With all the work that is going on within the James Whale Fund for Kidney Cancer I’m always increasingly surprised that we don’t see many more people signing up to the forum, blogs and web site.
In the UK around 7500 people per year are diagnosed with this hideous disease. We know that sadly over half of that number die, which is a frightening statistic in its own right. Of course a number of the surviving people will have been caught at an early enough stage to be considered as cured (not to tempt fate but I fall into this category), and of course under these circumstances many that fall into the “cured” category will want to try and put it behind them and move on. This is totally understandable and there are days that I think I should maybe have done the same. However I felt so strongly about the lack of awareness and information that I took action, and I don’t regret it.
Anyway, enough about me. So where are the others then? The remaining Kidney Cancer patients, the families and friends?
I ran The Kidney Cancer Resource for the best part of three years and managed to build up a daily readership of around 160. My expectation was for this number to be closer to 1000+ given the annual increase in the community. But it never happened. Was I too impatient? Probably, but it did seem very odd to me that given the amount of information available in a standard (wiki) format that the user community wasn’t higher.
I did all I could to raise the sites visibility on search engines like google and got it onto page 1 in most cases, but boy did it take time and effort and an understanding of SEO tactics (Search Engine Optimisation). By fine tuning these tactics the readership soon doubled, but to me it never warranted the level of work required. That’s why it made sense to me to close down Kidney Cancer Resource and pile the energy into a single charity in the UK that’s focused on Kidney Cancer i.e. The James Whale Fund for Kidney Cancer.
My main issue is that collectively we’ve been creating multiple sites and organisations around the UK and by doing this all we’re doing is diluting what is already a small total UK readership. To this extent I saw myself as part of the problem rather than being part of the solution. So the decision was made to close down and re-focus my efforts. I suspect I now need to spend more time on SEO tactics for the JWF to raise awareness and readership. But only if they want me to
Part 1 of this was to move the rolling news from KCR onto the James Whale Fund’s web-site. I’ve been looking at the stats over the last few weeks, and yes there is a gentle increase in the number of site visits but still not enough. My next step will be to speed up the re-direct from KCR to the James Whale Fund site, at the moment it’s set to 15 seconds and I reckon that might be putting people off.
As a slight aside, there is a Patient Advisory Group within the James Whale Fund (which I’m a part of) and one thing I know we’re always looking for is feedback on the web-site. Is it delivering what people want? Is the information relevant? Was it easy to find? So, as we’re on this subject please feel free to contact me and let me know what you think. My e-mail address is firstname.lastname@example.org. It’s important to get this feedback, be it positive or otherwise.
However, technology aside I’m still amazed that more Kidney Cancer patients in the UK are not driven to the fund. My conclusion is that ultimately greater public awareness is the only real way to make this happen. We could make the James Whale Fund no 1 in the google search engine but that doesn’t always translate into a greater audience. Yes of course it will have a natural increase, however not at the levels we’re seeking.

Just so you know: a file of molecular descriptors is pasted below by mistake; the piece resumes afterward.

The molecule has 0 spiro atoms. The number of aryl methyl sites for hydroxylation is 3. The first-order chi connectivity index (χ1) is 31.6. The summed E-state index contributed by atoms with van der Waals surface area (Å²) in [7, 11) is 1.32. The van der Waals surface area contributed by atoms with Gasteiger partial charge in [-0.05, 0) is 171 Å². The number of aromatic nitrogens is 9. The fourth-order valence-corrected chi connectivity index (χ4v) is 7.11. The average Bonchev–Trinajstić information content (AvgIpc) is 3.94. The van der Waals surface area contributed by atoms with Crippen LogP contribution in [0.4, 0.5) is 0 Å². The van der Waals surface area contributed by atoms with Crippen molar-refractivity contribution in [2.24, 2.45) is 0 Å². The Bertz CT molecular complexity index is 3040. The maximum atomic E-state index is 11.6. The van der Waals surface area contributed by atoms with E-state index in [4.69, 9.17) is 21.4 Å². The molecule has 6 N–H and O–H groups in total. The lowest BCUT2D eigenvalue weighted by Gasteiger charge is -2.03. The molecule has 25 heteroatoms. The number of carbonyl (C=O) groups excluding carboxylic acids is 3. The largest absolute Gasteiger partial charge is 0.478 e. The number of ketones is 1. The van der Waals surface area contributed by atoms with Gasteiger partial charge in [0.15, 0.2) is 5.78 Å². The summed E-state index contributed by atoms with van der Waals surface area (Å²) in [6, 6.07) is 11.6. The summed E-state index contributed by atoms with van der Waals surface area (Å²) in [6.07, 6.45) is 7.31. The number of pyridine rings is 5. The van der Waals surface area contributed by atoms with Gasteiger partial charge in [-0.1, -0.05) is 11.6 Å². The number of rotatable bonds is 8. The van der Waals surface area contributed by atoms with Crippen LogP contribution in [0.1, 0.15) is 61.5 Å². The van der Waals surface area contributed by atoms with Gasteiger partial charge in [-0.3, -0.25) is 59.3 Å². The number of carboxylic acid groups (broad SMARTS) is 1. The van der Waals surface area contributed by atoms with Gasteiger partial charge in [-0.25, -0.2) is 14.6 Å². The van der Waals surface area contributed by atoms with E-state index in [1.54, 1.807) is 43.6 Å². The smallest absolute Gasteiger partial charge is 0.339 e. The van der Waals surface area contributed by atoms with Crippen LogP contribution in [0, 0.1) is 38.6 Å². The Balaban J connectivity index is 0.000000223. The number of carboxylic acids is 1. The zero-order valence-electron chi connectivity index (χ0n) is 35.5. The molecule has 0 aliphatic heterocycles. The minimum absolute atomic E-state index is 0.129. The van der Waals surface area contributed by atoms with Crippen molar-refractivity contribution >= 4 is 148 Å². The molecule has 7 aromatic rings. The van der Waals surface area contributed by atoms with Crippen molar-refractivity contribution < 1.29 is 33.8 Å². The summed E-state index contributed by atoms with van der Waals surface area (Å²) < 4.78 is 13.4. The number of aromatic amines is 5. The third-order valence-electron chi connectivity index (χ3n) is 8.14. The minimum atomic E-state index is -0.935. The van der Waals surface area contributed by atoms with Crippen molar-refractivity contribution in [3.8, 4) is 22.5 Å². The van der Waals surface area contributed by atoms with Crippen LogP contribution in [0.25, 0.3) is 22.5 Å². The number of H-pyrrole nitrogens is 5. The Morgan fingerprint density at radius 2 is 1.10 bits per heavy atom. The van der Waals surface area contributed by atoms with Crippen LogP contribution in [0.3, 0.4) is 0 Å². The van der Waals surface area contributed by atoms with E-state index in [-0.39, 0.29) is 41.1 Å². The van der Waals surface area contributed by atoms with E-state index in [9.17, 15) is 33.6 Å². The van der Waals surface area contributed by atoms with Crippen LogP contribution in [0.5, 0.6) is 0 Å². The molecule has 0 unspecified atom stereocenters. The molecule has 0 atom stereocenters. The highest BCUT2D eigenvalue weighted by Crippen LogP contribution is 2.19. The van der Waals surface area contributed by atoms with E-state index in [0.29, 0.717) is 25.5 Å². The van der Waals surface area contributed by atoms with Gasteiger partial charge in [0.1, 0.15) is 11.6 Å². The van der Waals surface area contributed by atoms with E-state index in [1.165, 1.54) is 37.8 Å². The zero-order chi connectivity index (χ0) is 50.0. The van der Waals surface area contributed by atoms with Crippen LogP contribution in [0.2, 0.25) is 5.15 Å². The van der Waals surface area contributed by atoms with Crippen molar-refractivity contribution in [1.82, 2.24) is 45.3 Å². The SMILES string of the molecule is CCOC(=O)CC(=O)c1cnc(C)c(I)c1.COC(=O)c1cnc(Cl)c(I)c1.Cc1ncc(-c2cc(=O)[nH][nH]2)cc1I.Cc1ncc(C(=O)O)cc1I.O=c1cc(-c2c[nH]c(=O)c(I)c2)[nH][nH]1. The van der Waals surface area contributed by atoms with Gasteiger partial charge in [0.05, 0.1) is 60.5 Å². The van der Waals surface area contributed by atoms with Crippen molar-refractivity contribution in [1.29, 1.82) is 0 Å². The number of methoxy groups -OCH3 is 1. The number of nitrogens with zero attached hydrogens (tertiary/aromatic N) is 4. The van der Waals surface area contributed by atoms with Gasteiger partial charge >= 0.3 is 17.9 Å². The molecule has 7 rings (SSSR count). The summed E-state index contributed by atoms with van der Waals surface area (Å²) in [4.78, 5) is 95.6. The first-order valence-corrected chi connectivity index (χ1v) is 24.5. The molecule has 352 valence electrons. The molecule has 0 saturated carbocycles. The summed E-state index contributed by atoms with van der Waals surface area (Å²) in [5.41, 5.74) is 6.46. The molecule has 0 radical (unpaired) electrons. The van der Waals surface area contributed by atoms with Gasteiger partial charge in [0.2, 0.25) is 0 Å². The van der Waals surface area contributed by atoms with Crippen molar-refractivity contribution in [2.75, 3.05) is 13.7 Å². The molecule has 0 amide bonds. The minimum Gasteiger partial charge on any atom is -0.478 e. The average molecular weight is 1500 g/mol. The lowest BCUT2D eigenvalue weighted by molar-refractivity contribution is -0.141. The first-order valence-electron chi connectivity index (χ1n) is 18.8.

When I say awareness I really mean at the grass roots level of this disease i.e. when people are initially diagnosed by a consultant urologist or oncologist. Letting people know at the “get go” that there is help out there beyond just the medical.
I look at what the James Whale Fund offers – help that extends to patient support, campaigning for new drugs to be made available, help with appeals, fundraising, awareness, engagement with the medical community, specific training of nurses, information, patient days.
The list is endless and yet this isn’t visible to patients and carers. If you want to know what’s available and what’s going on you’ve got to know how to search for it on the web. This is just plain wrong and it’s one area where the hospitals/surgeries could be more pro-active. Charities such as the James Whale Fund offer guidance packs that could be handed out to newly diagnosed patients. These should be given as a matter of course, it’s not so tough to get these packs approved by the medics. Patients need an outlet beyond just our medical teams, it’s sometimes as valuable to be able to talk to people who share the same experiences. Our consultants, Drs and nurses can’t be available 24 * 7.
This view was really drilled into me last night when a friend rang me to say that a work colleague of his was about to undergo surgery to remove a Kidney because they’d found a tumour, and could this colleague contact me if he needed to talk. Well, of course the answer was yes but why wasn’t the information available to this person? A simple one page leaflet or pack would have lead him to our support group.
I do believe we need a strong web presence, as a geek I cannot deny this, however it’s time people were guided to this presence by professionals rather than having to stumble across it via some sort of random web search. Until this time I suspect our daily readership will stay around the 100 – 200 level.
Please sponsor me by clicking on either of these links VirginGiving or JustGiving
Share on Facebook
Posted under Andy Thomas, General
This post was written by AndyThomas on January 26, 2010